Companies need to listen to their employees’ needs for hybrid work technologies

Leaders who are not sensitive to the needs of their employees cannot truly understand their business, especially when it comes to unsuitable technologies.

Leaders who are not sensitive to the needs of their people cannot truly understand their business: these are not just human resources issues, but rather systemic and day-to-day events that are visibly eroding the trust that these employees have in their company. In the eyes of employees, the technologies used in the workplace are a clear culprit – especially since most companies have made the transition to hybrid working methods. The policy of allowing employees to work from home may have changed the landscape, but technology has not, which can lead to stress, negativity, and even resignations.

When it comes to new technology needs for hybrid workplaces, employers are turning a deaf ear, especially when it comes to focusing on ease of use. But employees want the business software they use every day to be as easy to use as the technologies they use in their private lives.

Choosing to ignore these requests could be costly – and it couldn’t come at a worse time. At a time when nearly half of the world’s employees are considering a job change, now is not the time for employers to turn a deaf ear or bury their heads in the sand when it comes to acts to meet the wishes and expectations of their employees. Yet easy-to-use technology can have a surprisingly positive impact on employee satisfaction. Nevertheless, most of them currently feel frustrated by having to rely on technologies that are unsuitable for their workplace.

Why are employers turning a deaf ear?

So why don’t companies listen to their employees? To be honest, this is an area that is still unexplored and therefore everyone is forced to learn on the job. Mass hybrid work is new to everyone. It’s not like there are a multitude of proven management strategies or use cases for the post-pandemic world.

A first obvious explanation is financial. Recently, companies have been spending a lot of money and so it is easy for them to consider workplace-related technology issues a thing of the past. Most companies have approved significant additional technology investments and therefore tend to think that this issue is already resolved. According to KPMG, during the pandemic, they spent the equivalent of an additional $15 billion per week on technology to enable remote working. The international shift to hybrid working patterns has thus been behind the biggest spike in technology investment in history. However, what was an unexpected windfall for technology providers is rather perceived as a failure by employees.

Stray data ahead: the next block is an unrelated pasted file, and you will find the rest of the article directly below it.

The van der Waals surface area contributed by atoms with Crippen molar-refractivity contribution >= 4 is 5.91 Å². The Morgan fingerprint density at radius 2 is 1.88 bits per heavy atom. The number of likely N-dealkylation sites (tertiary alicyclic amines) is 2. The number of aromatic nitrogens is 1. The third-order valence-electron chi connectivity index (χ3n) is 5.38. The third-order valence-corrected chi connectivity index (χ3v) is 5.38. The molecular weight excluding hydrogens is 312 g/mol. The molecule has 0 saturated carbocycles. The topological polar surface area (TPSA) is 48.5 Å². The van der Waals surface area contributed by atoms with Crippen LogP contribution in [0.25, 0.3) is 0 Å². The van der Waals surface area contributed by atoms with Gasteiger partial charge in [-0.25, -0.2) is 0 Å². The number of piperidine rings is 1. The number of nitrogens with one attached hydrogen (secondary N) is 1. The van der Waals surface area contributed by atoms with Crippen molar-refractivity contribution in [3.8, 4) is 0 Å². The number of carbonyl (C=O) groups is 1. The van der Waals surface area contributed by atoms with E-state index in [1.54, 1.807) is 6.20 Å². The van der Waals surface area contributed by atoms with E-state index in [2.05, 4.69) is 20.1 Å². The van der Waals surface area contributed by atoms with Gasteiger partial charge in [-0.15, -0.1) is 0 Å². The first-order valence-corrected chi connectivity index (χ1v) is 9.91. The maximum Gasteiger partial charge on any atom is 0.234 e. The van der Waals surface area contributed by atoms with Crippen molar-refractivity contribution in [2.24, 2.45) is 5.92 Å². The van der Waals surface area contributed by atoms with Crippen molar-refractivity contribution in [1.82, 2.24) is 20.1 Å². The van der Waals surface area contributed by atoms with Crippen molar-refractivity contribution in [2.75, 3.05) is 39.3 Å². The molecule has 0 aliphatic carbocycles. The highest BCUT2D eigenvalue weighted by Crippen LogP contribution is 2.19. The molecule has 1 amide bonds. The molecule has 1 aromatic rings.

But how could corporations spend more money than ever and get so screwed up? As time passes, it’s easy to fall into the trap of platform inertia. Businesses prefer to buy more of what they own and know. This usually takes the form of adding functionality to critical systems that employees already find frustrating, which only adds to the problem. CRM software is a perfect example.

Twenty years ago, the advent of the cloud promised tools that were easier to use, more powerful, and less expensive than their on-premises counterparts. While such cloud software has indeed proven to be less expensive, it is not necessarily faster or, in many cases, easier to use, quite the contrary. Over the years, the majority of cloud CRM tools have become too heavy and too expensive. They are characterized by functioning in silos, a certain slowness and, to be completely honest, can be a real headache for those who use them on a daily basis.

Conversely, the most recent cloud CRM platform vendors have realized this problem before anyone else. To remedy this, they offer modern and tailor-made solutions that provide employees with intuitive software, with a quick start, as easy to use as a mobile application. In other words: the kind of software that most employees wish they could use without having access to it.

Leaders need to take a fresh look at their workplace technology needs. Buying extra features for software that contributes to undermining their employees’ morale, hampering productivity and driving attrition, is not the solution, no matter how much money is invested. Employees aren’t shy about talking about their needs if asked – but employers also need to be willing to listen.

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